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Chi-Squared Goodness of Fit Tests with Applications

Book Description

Chi-Squared Goodness of Fit Tests with Applications provides a thorough and complete context for the theoretical basis and implementation of Pearson’s monumental contribution and its wide applicability for chi-squared goodness of fit tests. The book is ideal for researchers and scientists conducting statistical analysis in processing of experimental data as well as to students and practitioners with a good mathematical background who use statistical methods. The historical context, especially Chapter 7, provides great insight into importance of this subject with an authoritative author team.  This reference includes the most recent application developments in using these methods and models.



  • Systematic presentation with interesting historical context and coverage of the fundamentals of the subject
  • Presents modern model validity methods, graphical techniques, and computer-intensive methods
  • Recent research and a variety of open problems
  • Interesting real-life examples for practitioners

Table of Contents

  1. Cover image
  2. Title page
  3. Table of Contents
  4. Copyright
  5. Dedication
  6. Preface
  7. Chapter 1. A Historical Account
    1. References
  8. Chapter 2. Pearson’s Sum and Pearson-Fisher Test
    1. 2.1 Pearson’s chi-squared sum
    2. 2.2 Decompositions of Pearson’s chi-squared sum
    3. 2.3 Neyman-Pearson classes and applications of decompositions of Pearson’s sum
    4. 2.4 Pearson-Fisher and Dzhaparidze-Nikulin tests
    5. 2.5 Chernoff-Lehmann theorem
    6. 2.6 Pearson-Fisher test for random class end points
    7. References
  9. Chapter 3. Wald’s Method and Nikulin-Rao-Robson Test
    1. 3.1 Wald’s method
    2. 3.2 Modifications of Nikulin-Rao-Robson Test
    3. 3.3 Optimality of Nikulin-Rao-Robson Test
    4. 3.4 Decomposition of Nikulin-Rao-Robson Test
    5. 3.5 Chi-Squared Tests for Multivariate Normality
    6. 3.6 Modified Chi-Squared Tests for The Exponential Distribution
    7. 3.7 Power Generalized Weibull Distribution
    8. 3.8 Modified chi-Squared Goodness of Fit Test for Randomly Right Censored Data
    9. 3.9 Testing Normality for Some Classical Data on Physical Constants
    10. 3.10 Tests Based on Data on Stock Returns of Two Kazakhstani Companies
    11. References
  10. Chapter 4. Wald’s Method and Hsuan-Robson-Mirvaliev Test
    1. 4.1 Wald’s method and moment-type estimators
    2. 4.2 Decomposition of Hsuan-Robson-Mirvaliev test
    3. 4.3 Equivalence of Nikulin-Rao-Robson and Hsuan-Robson-Mirvaliev tests for exponential family
    4. 4.4 Comparisons of some modified chi-squared tests
    5. 4.5 Neyman-Pearson classes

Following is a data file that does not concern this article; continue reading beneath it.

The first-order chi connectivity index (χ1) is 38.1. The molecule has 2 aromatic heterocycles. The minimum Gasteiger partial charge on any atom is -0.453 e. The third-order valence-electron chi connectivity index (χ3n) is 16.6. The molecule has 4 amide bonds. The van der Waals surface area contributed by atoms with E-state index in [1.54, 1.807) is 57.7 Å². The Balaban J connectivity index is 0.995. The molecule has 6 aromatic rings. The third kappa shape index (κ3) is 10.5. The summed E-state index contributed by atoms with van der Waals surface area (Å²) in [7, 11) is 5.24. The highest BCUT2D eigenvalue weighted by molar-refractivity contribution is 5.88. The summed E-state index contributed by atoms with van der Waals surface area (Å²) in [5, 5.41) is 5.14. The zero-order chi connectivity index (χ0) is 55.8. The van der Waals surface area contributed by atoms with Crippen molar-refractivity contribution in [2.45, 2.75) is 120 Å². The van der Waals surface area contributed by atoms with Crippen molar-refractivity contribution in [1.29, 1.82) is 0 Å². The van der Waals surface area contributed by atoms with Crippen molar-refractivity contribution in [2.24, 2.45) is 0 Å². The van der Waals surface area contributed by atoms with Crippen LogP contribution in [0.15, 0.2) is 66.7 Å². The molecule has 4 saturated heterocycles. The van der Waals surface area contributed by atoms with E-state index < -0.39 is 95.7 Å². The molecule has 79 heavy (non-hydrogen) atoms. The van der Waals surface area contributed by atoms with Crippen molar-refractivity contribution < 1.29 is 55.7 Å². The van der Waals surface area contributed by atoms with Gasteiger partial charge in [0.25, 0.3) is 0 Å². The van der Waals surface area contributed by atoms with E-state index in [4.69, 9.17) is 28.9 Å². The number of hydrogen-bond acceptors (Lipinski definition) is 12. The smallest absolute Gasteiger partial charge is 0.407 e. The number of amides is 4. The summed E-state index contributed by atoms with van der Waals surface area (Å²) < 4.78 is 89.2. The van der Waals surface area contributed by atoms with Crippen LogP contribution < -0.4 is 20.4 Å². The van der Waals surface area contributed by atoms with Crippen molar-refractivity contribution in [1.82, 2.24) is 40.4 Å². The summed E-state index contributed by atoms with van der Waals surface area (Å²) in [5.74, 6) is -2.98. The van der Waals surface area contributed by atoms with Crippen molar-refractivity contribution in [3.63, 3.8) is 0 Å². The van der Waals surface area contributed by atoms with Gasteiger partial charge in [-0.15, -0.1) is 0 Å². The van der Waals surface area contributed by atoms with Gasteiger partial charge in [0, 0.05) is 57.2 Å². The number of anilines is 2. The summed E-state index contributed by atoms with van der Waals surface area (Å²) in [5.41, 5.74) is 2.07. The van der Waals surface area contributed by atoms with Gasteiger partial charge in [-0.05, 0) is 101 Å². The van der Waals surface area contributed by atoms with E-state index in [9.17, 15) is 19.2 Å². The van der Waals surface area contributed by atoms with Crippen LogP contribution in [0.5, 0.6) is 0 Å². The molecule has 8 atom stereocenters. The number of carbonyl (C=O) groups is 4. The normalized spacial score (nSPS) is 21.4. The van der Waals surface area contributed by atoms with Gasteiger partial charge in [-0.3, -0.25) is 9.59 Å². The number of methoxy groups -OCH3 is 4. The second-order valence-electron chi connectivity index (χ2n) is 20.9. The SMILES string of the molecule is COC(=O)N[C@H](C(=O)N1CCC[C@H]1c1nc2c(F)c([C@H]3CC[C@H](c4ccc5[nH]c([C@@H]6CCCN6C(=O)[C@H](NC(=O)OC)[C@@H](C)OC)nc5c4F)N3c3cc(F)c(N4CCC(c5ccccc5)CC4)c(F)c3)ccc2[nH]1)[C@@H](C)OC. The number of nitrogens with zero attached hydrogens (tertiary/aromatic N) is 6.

6. 4.6 Modified chi-squared test for three-parameter Weibull distribution
    7. References
  11. Chapter 5. Modifications Based on UMVUEs
    1. 5.1 Tests for Poisson, binomial, and negative binomial distributions
    2. 5.2 Chi-squared tests for one-parameter exponential family
    3. 5.3 Revisiting Clarke’s data on flying bombs
    4. References
  12. Chapter 6. Vector-Valued Tests
    1. 6.1 Introduction
    2. 6.2 Vector-valued tests: an artificial example
    3. 6.3 Example of Section 2.3 revisited
    4. 6.4 Combining nonparametric and parametric tests
    5. 6.5 Combining nonparametric tests
    6. 6.6 Concluding comments
    7. References
  13. Chapter 7. Applications of Modified Chi-Squared Tests
    1. 7.1 Poisson versus binomial: Appointment of judges to the US Supreme Court
    2. 7.2 Revisiting Rutherford’s data
    3. 7.3 Modified tests for the logistic distribution
    4. 7.4 Modified chi-squared tests for the inverse Gaussian distribution
    5. References
  14. Chapter 8. Probability Distributions of Interest
    1. 8.1 Discrete probability distributions
    2. 8.2 Continuous probability distributions
    3. References
  15. Chapter 9. Chi-Squared Tests for Specific Distributions
    1. 9.1 Tests for Poisson, binomial, and “binomial” approximation of Feller’s distribution
    2. 9.2 Elements of matrices K, B, C, and V for the three-parameter Weibull distribution
    3. 9.3 Elements of matrices J and B for the Generalized Power Weibull distribution
    4. 9.4 Elements of matrices J and B for the two-parameter exponential distribution
    5. 9.5 Elements of matrices B, C, K, and V to test the logistic distribution
    6. 9.6 Testing for normality
    7. 9.7 Testing for exponentiality
    8. 9.8 Testing for the logistic
    9. 9.9 Testing for the three-parameter Weibull
    10. 9.10 Testing for the Power Generalized Weibull
    11. 9.11 Testing for two-dimensional circular normality
    12. References
  16. Bibliography
  17. Index